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The biggest banks in the country have experienced consistent increases in consumer loans as the economy fully recovers from the coronavirus pandemic. 

The most recent earnings report reveals that all of the biggest lenders increased their risk-weighted assets as additional revenue from non-interest sources also increased. 

According to information acquired by MoneyCentral, the total loans and advances made by banks increased by 16.68 percent to N25.56 trillion in September 2022. 

Interestingly, cumulative loans increased by 35.15 percent in 2019 but decreased by 5.70 percent in 2018; this is lower than the growth of 23.70 percent in 2021 but higher than the increase of 14.57 percent in 2020.

Banks depend on loan growth to produce interest income, and when the economy is doing better, they can engage in financial intermediation. 

Business operations were stopped by the coronavirus epidemic two years ago, which compelled the government to implement a lockdown policy, and the nation entered its second recession in five years in 2020. 

Vaccine distribution and the easing of the lockdown policy, however, helped the economy bounce back to growth in the final quarter of 2020. 

According to the National Bureau of Statistics, Nigeria’s gross domestic product (GDP) increased by 3.54% year over year in real terms in the second quarter of 2022, which is an improvement over the 3.11% growth seen in the first quarter.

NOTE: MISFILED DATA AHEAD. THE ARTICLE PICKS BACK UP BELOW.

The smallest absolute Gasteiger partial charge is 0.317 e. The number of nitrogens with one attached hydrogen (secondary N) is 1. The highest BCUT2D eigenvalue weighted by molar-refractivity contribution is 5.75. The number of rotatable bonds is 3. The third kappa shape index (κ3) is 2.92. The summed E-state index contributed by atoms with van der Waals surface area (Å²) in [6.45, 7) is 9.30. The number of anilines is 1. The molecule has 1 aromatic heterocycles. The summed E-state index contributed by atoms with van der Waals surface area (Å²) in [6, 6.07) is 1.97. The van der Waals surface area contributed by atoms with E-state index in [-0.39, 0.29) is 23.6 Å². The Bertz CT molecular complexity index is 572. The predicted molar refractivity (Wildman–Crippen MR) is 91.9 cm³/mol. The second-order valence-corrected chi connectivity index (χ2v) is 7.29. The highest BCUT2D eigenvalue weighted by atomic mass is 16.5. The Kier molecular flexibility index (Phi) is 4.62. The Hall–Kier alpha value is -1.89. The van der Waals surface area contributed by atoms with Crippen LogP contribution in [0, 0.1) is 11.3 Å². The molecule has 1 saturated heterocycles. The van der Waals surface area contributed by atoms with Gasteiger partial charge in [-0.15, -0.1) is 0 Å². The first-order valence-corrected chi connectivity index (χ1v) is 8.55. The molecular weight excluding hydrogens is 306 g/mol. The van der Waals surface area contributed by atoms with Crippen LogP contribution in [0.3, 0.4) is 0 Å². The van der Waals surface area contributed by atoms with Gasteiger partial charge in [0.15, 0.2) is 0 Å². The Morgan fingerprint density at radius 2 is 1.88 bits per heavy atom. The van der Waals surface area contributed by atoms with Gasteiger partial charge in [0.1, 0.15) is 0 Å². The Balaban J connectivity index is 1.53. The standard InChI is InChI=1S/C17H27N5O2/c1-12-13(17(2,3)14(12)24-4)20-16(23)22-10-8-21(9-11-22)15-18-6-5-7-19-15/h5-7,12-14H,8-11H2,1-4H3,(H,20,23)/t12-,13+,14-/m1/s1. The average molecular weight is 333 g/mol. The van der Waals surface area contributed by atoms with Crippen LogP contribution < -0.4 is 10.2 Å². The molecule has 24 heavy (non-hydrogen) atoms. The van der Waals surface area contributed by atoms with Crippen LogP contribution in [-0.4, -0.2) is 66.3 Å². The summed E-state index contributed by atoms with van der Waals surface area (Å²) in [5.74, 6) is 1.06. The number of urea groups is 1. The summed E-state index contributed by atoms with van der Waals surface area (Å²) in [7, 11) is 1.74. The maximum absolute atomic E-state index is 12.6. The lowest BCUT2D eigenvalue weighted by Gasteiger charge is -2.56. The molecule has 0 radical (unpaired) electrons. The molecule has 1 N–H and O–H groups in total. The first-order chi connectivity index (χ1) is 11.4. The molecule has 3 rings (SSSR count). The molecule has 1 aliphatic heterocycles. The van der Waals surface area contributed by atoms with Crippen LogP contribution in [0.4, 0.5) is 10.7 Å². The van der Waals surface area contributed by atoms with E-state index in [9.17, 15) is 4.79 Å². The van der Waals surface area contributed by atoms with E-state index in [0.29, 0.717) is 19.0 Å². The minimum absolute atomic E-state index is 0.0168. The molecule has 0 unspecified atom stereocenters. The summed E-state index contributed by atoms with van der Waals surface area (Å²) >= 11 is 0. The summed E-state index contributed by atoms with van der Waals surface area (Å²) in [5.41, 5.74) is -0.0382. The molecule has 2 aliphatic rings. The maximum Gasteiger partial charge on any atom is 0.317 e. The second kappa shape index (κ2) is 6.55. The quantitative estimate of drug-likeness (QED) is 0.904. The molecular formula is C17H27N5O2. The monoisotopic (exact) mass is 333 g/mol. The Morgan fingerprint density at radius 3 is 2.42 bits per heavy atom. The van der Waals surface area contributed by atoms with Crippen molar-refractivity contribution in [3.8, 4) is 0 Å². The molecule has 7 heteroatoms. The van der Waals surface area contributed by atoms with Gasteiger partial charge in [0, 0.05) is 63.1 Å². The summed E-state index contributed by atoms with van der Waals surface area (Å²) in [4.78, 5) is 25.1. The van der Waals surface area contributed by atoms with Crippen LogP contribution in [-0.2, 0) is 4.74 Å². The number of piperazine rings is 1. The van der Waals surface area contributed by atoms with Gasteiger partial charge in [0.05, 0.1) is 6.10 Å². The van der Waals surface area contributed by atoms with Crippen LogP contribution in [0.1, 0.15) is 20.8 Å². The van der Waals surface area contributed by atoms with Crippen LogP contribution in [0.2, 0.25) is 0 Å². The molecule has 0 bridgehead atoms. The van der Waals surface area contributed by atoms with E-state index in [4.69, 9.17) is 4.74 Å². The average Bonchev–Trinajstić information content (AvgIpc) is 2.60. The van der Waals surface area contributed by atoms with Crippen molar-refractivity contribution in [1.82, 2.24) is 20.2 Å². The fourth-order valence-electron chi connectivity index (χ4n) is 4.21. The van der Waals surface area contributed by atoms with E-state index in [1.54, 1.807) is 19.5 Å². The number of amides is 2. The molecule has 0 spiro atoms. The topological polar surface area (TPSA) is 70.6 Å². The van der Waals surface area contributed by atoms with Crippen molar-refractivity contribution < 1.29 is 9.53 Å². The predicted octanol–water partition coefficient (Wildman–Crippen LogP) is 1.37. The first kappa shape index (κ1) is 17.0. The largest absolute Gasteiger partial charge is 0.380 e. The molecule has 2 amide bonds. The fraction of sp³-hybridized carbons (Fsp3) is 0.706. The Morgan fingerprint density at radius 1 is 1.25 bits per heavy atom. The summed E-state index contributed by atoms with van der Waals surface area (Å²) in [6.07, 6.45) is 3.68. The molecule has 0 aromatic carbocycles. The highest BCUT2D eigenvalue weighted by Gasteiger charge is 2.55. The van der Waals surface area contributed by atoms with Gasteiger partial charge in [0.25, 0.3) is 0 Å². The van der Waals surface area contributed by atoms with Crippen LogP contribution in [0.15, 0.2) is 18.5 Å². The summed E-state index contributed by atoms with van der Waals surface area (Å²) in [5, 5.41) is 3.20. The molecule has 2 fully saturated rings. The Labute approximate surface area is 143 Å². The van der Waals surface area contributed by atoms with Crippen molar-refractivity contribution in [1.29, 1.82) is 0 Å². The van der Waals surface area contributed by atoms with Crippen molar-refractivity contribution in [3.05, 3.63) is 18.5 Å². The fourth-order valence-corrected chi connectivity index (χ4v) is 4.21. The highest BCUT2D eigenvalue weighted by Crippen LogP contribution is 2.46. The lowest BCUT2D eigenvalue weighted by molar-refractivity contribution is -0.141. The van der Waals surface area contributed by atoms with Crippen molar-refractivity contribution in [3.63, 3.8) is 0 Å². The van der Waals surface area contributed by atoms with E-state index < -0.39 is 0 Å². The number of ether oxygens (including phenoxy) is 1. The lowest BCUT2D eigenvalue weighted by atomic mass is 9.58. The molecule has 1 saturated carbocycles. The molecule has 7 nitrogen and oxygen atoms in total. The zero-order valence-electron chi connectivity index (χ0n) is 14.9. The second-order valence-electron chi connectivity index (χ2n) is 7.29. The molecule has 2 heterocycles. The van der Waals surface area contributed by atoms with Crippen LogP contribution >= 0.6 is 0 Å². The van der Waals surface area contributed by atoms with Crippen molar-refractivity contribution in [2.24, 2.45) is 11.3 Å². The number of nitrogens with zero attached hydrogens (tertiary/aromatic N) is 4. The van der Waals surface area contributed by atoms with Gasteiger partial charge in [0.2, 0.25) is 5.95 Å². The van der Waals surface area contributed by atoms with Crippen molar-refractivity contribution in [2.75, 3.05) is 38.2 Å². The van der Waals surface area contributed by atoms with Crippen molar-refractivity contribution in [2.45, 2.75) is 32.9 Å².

According to analysts, the central bank’s increase in the minimum loans-to-deposit ratio and a decline in yield over the previous two years compelled lenders to expand lending facilities to the real sector of the economy and amplify risk-weighted assets. 

The third quarter of 2022 saw a growth in total credit to the Nigerian economy, according to information from the Central Bank of Nigeria (CBN) included in the Money and Credit Statistics (Q3 2022). In Q3 2022, bank credit to the economy increased year over year (YoY) by 34% to N63.3 trillion from N46.9 trillion during the same time in 2021.

The entire credit consists of N40.5 trillion in private sector borrowing and N22.8 trillion in government borrowing. Government borrowing surged more quickly than private sector borrowing; year over year, government borrowing increased by 75% whereas private sector borrowing increased by 19%. 

According to a statement from the central bank, the rise in credit to the government is consistent with the rise in government debt, which raises concerns about the crowding-out effect of government borrowing on the availability of funds to private businesses for profitable investments.

“Consequently, the government should boost revenue collection and pursue innovative financing options to effectively fund its rising expenditure to minimise the rate of borrowing from the domestic financial market,” said the regulator.

However, given that the era of easy money from fixed income is returning, there are worries that the steady increase in interest rates on the basis of the regulator’s proactive monetary stance could cause banks to slow down on lending. 

From N3.59 billion the year before to N4.91 trillion during the review period, Zenith Bank’s total loans climbed by 36.68 percent. From N4.49 trillion in September 2021 to N4.95 trillion in September 2022, Access Bank’s total loans increased by 10.25 percent. 

As of September 2022, First Bank Holdings Plc’s total loans increased by 17.68% to N4.77 trillion.


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